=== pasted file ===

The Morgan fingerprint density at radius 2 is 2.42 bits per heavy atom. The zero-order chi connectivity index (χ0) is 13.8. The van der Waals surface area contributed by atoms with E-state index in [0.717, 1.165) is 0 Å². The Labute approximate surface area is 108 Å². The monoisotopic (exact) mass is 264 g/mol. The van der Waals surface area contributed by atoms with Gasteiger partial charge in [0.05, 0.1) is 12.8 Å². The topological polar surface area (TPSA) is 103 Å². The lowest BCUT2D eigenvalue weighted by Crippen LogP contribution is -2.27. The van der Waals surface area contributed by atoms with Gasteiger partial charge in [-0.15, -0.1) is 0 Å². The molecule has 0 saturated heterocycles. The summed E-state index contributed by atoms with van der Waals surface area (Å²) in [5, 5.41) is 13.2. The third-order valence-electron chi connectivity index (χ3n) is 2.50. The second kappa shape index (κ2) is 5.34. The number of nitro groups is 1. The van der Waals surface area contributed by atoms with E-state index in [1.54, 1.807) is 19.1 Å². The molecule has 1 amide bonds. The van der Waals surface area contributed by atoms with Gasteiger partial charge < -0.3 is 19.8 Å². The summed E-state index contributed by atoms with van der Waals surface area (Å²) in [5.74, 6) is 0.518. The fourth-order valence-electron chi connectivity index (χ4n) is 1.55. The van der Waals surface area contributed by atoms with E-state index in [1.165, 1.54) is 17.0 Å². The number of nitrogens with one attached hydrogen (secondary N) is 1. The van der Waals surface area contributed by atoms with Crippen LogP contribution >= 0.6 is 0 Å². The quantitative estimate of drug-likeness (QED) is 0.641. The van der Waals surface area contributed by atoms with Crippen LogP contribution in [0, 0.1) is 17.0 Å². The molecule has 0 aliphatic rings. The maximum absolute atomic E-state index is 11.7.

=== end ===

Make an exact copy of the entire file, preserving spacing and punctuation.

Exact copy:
The Morgan fingerprint density at radius 2 is 2.42 bits per heavy atom. The zero-order chi connectivity index (χ0) is 13.8. The van der Waals surface area contributed by atoms with E-state index in [0.717, 1.165) is 0 Å². The Labute approximate surface area is 108 Å². The monoisotopic (exact) mass is 264 g/mol. The van der Waals surface area contributed by atoms with Gasteiger partial charge in [0.05, 0.1) is 12.8 Å². The topological polar surface area (TPSA) is 103 Å². The lowest BCUT2D eigenvalue weighted by Crippen LogP contribution is -2.27. The van der Waals surface area contributed by atoms with Gasteiger partial charge in [-0.15, -0.1) is 0 Å². The molecule has 0 saturated heterocycles. The summed E-state index contributed by atoms with van der Waals surface area (Å²) in [5, 5.41) is 13.2. The third-order valence-electron chi connectivity index (χ3n) is 2.50. The second kappa shape index (κ2) is 5.34. The number of nitro groups is 1. The van der Waals surface area contributed by atoms with E-state index in [1.54, 1.807) is 19.1 Å². The molecule has 1 amide bonds. The van der Waals surface area contributed by atoms with Gasteiger partial charge < -0.3 is 19.8 Å². The summed E-state index contributed by atoms with van der Waals surface area (Å²) in [5.74, 6) is 0.518. The fourth-order valence-electron chi connectivity index (χ4n) is 1.55. The van der Waals surface area contributed by atoms with E-state index in [1.165, 1.54) is 17.0 Å². The number of nitrogens with one attached hydrogen (secondary N) is 1. The van der Waals surface area contributed by atoms with Crippen LogP contribution >= 0.6 is 0 Å². The quantitative estimate of drug-likeness (QED) is 0.641. The van der Waals surface area contributed by atoms with Crippen LogP contribution in [0, 0.1) is 17.0 Å². The molecule has 0 aliphatic rings. The maximum absolute atomic E-state index is 11.7.